And most of all, what was the obsession with Israel? In Long Beach, fundraising for Israel—bonds, Hadassah, hospitals, universities and Israel-whatever—seemed to be a perpetual chore.

Such questions, even allowing that I was a seventeen-year-old Cuban immigrant, now seem terribly naïve or plain ignorant. Except that today, even after ingesting considerable amount of prose and films about Israel and the Holocaust, and visiting Israel twice, such questions still resonate in my mind. They are not naïve questions after all.
Early May Stew and I are going to Israel and Jordan, his first trip to the area. In preparation we've both been doing some synchronized reading, most notably Ari Shavit's "My Promised Land: The Triumph and Tragedy of Israel."

Shavit's love of Israel comes through his eloquent writing along with the profound moral dilemmas that led to the creation of the country and its development into a mite-size superpower whose internal and foreign policies affect certainly its Middle Eastern neighbors but also Europe and the U.S.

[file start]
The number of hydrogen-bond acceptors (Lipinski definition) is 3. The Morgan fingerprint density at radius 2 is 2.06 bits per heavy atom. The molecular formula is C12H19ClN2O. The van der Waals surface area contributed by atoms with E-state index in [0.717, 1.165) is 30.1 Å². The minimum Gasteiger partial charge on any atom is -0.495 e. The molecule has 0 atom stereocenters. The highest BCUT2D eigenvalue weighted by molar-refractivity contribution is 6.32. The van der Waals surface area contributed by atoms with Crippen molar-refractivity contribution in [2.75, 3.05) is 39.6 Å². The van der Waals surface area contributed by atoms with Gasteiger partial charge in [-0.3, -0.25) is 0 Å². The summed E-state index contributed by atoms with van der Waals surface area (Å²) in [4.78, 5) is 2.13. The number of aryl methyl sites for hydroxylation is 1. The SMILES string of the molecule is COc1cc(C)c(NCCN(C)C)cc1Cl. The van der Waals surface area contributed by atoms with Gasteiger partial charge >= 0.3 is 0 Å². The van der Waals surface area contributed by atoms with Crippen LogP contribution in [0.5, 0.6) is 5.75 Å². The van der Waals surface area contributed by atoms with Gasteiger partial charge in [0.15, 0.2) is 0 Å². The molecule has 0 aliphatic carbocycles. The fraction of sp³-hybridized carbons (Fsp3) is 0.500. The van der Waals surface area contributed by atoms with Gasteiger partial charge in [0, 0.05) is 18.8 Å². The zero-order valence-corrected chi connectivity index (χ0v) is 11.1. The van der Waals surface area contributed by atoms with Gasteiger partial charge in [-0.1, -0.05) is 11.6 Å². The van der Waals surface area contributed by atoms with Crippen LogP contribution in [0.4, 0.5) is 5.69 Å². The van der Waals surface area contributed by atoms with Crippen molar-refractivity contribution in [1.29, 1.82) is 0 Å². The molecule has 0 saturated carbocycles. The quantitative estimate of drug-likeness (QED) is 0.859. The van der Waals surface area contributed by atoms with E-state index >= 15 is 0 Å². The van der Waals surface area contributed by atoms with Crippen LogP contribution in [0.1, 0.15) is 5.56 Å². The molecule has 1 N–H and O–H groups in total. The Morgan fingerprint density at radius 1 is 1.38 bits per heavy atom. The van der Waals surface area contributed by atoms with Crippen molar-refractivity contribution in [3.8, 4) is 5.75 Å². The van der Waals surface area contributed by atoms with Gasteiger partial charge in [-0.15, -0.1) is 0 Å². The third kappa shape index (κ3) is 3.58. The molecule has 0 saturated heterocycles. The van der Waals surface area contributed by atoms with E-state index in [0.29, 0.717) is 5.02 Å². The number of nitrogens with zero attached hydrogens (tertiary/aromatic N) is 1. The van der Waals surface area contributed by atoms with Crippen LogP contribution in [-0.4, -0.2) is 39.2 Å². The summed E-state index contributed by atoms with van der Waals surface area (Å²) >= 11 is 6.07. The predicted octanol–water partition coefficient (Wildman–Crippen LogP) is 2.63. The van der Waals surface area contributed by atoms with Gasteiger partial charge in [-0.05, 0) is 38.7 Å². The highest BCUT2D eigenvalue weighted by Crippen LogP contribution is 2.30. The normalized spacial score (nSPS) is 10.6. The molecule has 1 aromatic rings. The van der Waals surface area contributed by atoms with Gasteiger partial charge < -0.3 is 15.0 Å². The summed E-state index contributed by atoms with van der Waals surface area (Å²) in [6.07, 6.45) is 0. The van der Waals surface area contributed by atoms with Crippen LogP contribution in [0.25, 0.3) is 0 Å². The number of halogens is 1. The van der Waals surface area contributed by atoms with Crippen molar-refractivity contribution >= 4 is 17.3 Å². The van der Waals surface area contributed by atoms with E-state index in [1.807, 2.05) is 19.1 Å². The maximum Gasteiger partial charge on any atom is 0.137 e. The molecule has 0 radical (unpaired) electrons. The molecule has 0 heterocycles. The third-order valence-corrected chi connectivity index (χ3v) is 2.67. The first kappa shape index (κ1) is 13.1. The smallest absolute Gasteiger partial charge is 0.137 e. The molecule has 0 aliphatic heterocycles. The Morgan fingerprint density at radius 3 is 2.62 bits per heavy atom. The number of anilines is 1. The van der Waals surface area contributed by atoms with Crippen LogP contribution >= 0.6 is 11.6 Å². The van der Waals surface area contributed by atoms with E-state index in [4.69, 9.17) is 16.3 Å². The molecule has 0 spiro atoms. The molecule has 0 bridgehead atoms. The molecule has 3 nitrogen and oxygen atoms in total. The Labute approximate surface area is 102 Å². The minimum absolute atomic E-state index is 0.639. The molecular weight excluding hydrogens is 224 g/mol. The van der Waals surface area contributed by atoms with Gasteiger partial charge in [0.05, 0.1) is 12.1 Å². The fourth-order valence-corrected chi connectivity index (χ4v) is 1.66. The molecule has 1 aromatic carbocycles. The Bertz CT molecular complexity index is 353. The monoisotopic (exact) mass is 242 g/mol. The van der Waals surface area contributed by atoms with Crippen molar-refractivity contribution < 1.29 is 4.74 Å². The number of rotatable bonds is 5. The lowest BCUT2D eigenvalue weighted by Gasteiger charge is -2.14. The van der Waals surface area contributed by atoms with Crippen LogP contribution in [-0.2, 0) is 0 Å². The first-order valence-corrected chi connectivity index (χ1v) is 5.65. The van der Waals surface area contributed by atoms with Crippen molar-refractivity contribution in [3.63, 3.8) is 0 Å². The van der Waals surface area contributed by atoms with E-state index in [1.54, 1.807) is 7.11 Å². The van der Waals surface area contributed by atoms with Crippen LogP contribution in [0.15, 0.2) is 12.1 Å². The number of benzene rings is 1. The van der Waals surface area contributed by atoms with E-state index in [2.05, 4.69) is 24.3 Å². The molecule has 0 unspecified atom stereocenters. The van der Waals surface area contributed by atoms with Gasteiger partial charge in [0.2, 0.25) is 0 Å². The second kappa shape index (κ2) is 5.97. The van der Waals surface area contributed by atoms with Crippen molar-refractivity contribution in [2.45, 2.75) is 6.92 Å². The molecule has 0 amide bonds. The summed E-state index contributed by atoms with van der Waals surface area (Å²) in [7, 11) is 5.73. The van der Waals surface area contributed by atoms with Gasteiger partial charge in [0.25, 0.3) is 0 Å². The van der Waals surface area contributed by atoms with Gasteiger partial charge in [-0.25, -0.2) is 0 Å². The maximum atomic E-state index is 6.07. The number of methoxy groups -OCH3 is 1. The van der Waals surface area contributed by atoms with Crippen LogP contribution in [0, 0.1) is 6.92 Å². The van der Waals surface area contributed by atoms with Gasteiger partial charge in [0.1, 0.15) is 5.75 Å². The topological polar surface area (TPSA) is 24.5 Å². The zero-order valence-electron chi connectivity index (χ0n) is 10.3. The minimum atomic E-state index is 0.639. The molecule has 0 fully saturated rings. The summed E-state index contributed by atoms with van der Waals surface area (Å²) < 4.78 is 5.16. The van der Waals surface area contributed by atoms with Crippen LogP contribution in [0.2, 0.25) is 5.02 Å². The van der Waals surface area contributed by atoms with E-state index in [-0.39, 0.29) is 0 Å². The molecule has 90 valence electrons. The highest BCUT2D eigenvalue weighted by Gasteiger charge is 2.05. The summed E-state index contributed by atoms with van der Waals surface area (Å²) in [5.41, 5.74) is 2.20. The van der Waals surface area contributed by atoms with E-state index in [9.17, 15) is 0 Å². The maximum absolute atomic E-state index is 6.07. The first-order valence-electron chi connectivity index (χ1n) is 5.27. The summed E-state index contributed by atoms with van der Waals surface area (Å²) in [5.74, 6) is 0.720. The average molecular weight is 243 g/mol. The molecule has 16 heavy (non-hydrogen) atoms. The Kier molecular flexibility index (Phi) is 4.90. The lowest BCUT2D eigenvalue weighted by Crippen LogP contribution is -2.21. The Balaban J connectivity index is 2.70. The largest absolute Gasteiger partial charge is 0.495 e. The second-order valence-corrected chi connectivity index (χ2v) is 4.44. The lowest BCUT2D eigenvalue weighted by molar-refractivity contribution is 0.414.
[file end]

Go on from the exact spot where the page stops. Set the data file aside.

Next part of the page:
Last Sunday, halfway through our reading, Shalom San Miguel, the Jewish community center in town presented a discussion of Shavit's book, led masterfully by Sharon Leder and Milton Teichman. Combined with the comments by the 30-odd attendees, it turned out to be one of the most enlightening discussions about Israel's history and the Jews that I've ever attended.

Palestinian Arabs fleeing the town of Lydda, 1948. Photo by David
Boyer, published in the Oct. 21 issue of New Yorker magazine. 
On the way back to the car Stew said that combined with his reading of Shavit's book, so much information made his brain hurt. Mine too.

My two trips to Israel, both as a journalist, were nothing if not a study in contrasts—the first was guided by a Zionist group and the second by a spokesman of the Palestine Liberation Organization.

The first kept me safely on the Israeli side, visiting kibbutzim, archeological sites, and various sites illustrative of the history of the Jews and Israel, and the country's astonishing economic and scientific accomplishments.

The second trip took me to the mirror, or perhaps shadow side of Israel, on the occupied territories of the West Bank, the Palestinian refugee camps, the Gaza Strip and the Israeli settlements.